Double standard: Why doesn't Narendra Modi answer RTIs?
The Gujarat govt has ducked an RTI query on Modi's attendance in the CMO, his Cabinet meetings and other meetings. If the Gujarat CM thinks RTI activists will slow down for a new government, he's far off the mark.
In most other states, and certainly in Gujarat's closest rival Maharashtra, such a query under the Right to Information law would have been a routine matter: How many days has the chief minister attended to his duties in the CMO?
A Right to Information activist from Mumbai, Anil Galgali, filed the application on March 10 this year. Speaking to Firstpost, Galgali said he was interested in knowing how many days the rather busy prime ministerial candidate of the Bharatiya Janata Party has managed to devote to his home state. He sought the information for a period starting 1 January, 2012 onwards, to get a sense of Modi's increasingly hectic schedule as the years passed.
He also sought to know how many meetings of the Gujarat Cabinet took place within this period, plus data on what is the norm for minimum cabinet meetings are to be held in a given span of time, as well as information about meetings conducted by the CM with other government departments.
Galgali writes in an email, "In the reply, Mr Dhiren Shah, Under Secretary and Public Information Officer of the General Administration Department of the Gujarat government, stated that the scope of information sought was too vast and the period was also very wide." It's not possible to collect the data, Galgali was reportedly told. "He further informed that the CM functioned round the clock and it is not necessary for the CM to be physically present in the office, also the CM works from his residence which also functions as Chief Minister's Office, hence it is not necessary to furnish this information."
On how many meetings Modi had held with various government departments, the information reportedly concerned "more than one public organisation and departments, hence it does not come under the criteria of information as per the RTI Act".
This is curious. Record keeping of attendance, files cleared, even when the chief minister is functioning from his official residence and when he is on tour, is a fairly routine job. Attendance records of bureaucrats and public servants is considered mundane enough information to be recorded, and provided, so why not political leaders occupying high political offices? And information is not information if it pertains to more than one department? Come on, this was a battle waged by RTI activists many years back and comprehensively won.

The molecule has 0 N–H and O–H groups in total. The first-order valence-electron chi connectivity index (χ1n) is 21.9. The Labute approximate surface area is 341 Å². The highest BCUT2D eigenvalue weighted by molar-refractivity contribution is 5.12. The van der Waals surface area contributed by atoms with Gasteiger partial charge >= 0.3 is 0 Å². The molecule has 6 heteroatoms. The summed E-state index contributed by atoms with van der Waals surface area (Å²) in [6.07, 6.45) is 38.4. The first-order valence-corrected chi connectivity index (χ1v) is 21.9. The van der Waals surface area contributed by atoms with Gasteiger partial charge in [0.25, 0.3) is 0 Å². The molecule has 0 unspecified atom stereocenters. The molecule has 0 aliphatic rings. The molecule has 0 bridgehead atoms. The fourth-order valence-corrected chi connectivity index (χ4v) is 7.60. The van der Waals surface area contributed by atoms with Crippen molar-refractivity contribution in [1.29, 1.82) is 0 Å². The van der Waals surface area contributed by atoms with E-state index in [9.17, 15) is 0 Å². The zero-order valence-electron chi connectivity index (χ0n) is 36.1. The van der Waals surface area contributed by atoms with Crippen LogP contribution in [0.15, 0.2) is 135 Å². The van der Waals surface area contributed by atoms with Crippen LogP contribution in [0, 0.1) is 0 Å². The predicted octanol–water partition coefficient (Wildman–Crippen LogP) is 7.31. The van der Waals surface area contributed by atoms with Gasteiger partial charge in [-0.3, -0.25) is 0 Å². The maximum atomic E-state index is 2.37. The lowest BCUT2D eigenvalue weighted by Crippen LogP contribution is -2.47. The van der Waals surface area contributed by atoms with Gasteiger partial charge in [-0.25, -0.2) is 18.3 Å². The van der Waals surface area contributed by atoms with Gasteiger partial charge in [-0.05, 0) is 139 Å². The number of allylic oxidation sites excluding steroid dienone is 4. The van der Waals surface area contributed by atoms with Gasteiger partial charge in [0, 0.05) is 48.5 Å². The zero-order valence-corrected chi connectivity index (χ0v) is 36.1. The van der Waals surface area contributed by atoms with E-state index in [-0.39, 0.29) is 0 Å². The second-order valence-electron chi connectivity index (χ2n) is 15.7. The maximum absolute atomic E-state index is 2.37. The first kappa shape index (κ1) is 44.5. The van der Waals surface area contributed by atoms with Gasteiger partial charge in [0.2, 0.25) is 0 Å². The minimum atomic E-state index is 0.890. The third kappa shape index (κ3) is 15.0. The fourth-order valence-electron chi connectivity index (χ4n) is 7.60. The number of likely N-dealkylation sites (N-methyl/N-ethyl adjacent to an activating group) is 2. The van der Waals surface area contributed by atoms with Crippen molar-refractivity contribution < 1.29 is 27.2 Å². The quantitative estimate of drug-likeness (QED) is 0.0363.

Let's assume for a minute that attendance monitoring is not a priority when there are more pressing matters at hand. With a chief minister who has been on the move constantly at least since September-October last year, it might require some inventiveness to keep tabs of files perused and cleared while on the campaign trail or on board an aircraft or during the 400 overnight stays in various districts of India that Modi has gloated about. But what stops the government from stating how many Cabinet meetings were held? Even hologram appearances by the Gujarat CM are keenly counted by his electioneering team, so it's puzzling that the Gujarat government is unable to simply provide a count of the Cabinet meetings he chaired.
Shah has reportedly informed Galgali on this matter that the query pertaining to how many cabinet meetings were conducted by the CM (along with rules of how many maximum / minimum meetings have to be conducted) has been transferred to another department.
It would be in the interest of an aspiring prime minister to showcase the working of India's most powerful legislation of the past decade, especially since Rahul Gandhi has accused him of fearing a strong RTI Commissioner and Lokayukta. "I challenge Modi to appoint RTI Commissioner and Lokayukta in the state he has been lording over for more than a decade. The watchman of Gujarat will then find himself behind the bars," Gandhi said in Allahabad this week.
Tellingly, Modi has mocked the Congress for lauding itself on the RTI legislation, saying Right to Information applications never filled any hungry stomachs.
Be that as it may, it's the RTI law that has led to the unveiling of scam after scam that played a major role in the build-up of the anti-Congress mood across the country, surely something the Gujarat chief minister knows perfectly well. From Vadra's land dealings to the coal block allocation irregularities, much of the opprobrium he has enthusiastically heaped on the Gandhi parivar has its roots in RTI applications.
Doubtless, the RTI soldiers who shamed the UPA will resume work when the next government assumes charge. Excuses for not giving information including poor record keeping will not wash, especially coming from a leader claiming to be the most efficient administrator India can hope to get right now.
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